Janet Walkow Christine Jacobs


……..of women

At The Leading Women Project, we focus on issues of women’s leadership. We are trying to keep politics out of our blogs.  But forgive me if I have to bring up the last Presidential debate as comments made fill my thinking.


I have been in many binders in my life. .  Not me physically but certainly my bio and resume.  In many companies and organizations there are real candidates (real=white men) and then there are alternate or stretch candidates (women and male minorities).  And this was very real.

I was first aware of the difference thirty years ago when I worked for a company that made military vehicles.  The role of Purchasing Manager (who spent $500 million a year) was a big job.  Reporting to that man were two women who ran the functions of the department.  Everyone else reported to the two women.  The head of the division kept pushing for a man to be in the department so that there was a succession plan for the manager.  After all we two women could not be real successors.  We needed more grooming to be made real candidates. The perception was that women should be in less risky jobs like HR. At a major executive review I dressed in a blue blazer, grey slacks and a tie (the standard uniform in that plant) so that they could see me as real. Then I left the company.

Over the years, despite my record of success in many difficult environments, I was rarely considered by executive management to be a real candidate for promotion as I was different (female).  But I could be pulled out at various times to balance the team picture and show some gender diversity.  When there was someone who believed in me, I was promoted but had to meet tougher standards.  And I succeeded.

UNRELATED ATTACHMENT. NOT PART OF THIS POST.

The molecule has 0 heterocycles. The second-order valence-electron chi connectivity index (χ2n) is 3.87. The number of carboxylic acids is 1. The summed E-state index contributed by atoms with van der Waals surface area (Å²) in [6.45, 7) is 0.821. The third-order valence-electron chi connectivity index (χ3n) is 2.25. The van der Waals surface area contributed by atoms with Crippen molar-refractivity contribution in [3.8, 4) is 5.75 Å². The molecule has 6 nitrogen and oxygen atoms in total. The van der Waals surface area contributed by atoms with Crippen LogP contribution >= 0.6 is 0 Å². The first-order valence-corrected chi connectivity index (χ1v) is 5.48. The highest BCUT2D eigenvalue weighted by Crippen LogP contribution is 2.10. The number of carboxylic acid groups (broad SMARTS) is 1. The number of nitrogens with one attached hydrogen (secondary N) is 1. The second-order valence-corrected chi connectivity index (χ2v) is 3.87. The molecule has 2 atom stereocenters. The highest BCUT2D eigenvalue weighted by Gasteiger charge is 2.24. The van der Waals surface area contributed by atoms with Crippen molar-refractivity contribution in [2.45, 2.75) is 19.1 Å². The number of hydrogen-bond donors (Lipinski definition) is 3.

When I headed operations at a major power company, the CEO was chastised by the Chairman of the Board for hiring me.  He knew operations executives and I did not look tough enough.  Clearly they had found me in a binder of alternate candidates—despite my having been successful in similar jobs in other companies. Yet I developed programs that brought major returns to the company.

I cannot speak for all women, but I would hope that we are at a point when we should no longer be in those “special” binders.  We do not need special accommodations for family.  We are real executives and solid leaders and make a difference.  We not only deserve equal opportunities and equal pay, smart organizations will take us out of binders.

Christine Jacobs is an experienced corporate executive and a co-founder of Leading Women. Read her full bio.

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